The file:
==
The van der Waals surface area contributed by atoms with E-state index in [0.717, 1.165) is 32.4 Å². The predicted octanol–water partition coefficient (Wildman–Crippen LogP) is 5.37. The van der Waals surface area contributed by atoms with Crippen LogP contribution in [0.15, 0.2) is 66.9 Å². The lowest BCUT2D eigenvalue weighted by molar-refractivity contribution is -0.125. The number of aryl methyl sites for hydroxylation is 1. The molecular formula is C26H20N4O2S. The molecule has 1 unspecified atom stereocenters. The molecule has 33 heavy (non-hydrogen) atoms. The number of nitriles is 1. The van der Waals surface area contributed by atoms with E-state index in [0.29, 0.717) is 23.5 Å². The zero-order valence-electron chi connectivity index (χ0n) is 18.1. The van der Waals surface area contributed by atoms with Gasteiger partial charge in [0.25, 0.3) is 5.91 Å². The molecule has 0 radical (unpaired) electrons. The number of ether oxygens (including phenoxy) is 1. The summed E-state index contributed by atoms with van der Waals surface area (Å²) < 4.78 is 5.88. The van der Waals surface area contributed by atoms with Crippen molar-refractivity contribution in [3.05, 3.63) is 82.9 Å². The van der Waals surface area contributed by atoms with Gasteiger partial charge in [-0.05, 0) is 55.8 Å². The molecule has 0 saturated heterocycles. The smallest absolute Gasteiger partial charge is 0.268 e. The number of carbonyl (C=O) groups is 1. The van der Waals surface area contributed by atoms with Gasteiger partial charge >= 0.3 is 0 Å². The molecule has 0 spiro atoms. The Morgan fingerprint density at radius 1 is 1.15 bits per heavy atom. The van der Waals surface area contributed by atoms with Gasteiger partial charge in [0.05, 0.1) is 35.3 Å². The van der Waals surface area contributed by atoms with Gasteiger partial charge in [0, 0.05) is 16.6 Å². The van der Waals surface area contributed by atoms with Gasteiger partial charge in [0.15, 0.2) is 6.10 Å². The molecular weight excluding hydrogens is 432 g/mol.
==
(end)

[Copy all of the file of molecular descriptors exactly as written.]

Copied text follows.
The van der Waals surface area contributed by atoms with E-state index in [0.717, 1.165) is 32.4 Å². The predicted octanol–water partition coefficient (Wildman–Crippen LogP) is 5.37. The van der Waals surface area contributed by atoms with Crippen LogP contribution in [0.15, 0.2) is 66.9 Å². The lowest BCUT2D eigenvalue weighted by molar-refractivity contribution is -0.125. The number of aryl methyl sites for hydroxylation is 1. The molecular formula is C26H20N4O2S. The molecule has 1 unspecified atom stereocenters. The molecule has 33 heavy (non-hydrogen) atoms. The number of nitriles is 1. The van der Waals surface area contributed by atoms with E-state index in [0.29, 0.717) is 23.5 Å². The zero-order valence-electron chi connectivity index (χ0n) is 18.1. The van der Waals surface area contributed by atoms with Gasteiger partial charge in [0.25, 0.3) is 5.91 Å². The molecule has 0 radical (unpaired) electrons. The number of ether oxygens (including phenoxy) is 1. The summed E-state index contributed by atoms with van der Waals surface area (Å²) < 4.78 is 5.88. The van der Waals surface area contributed by atoms with Crippen molar-refractivity contribution in [3.05, 3.63) is 82.9 Å². The van der Waals surface area contributed by atoms with Gasteiger partial charge in [-0.05, 0) is 55.8 Å². The molecule has 0 saturated heterocycles. The smallest absolute Gasteiger partial charge is 0.268 e. The number of carbonyl (C=O) groups is 1. The van der Waals surface area contributed by atoms with Gasteiger partial charge >= 0.3 is 0 Å². The molecule has 0 spiro atoms. The Morgan fingerprint density at radius 1 is 1.15 bits per heavy atom. The van der Waals surface area contributed by atoms with Gasteiger partial charge in [0.05, 0.1) is 35.3 Å². The van der Waals surface area contributed by atoms with Gasteiger partial charge in [0, 0.05) is 16.6 Å². The van der Waals surface area contributed by atoms with Gasteiger partial charge in [0.15, 0.2) is 6.10 Å². The molecular weight excluding hydrogens is 432 g/mol.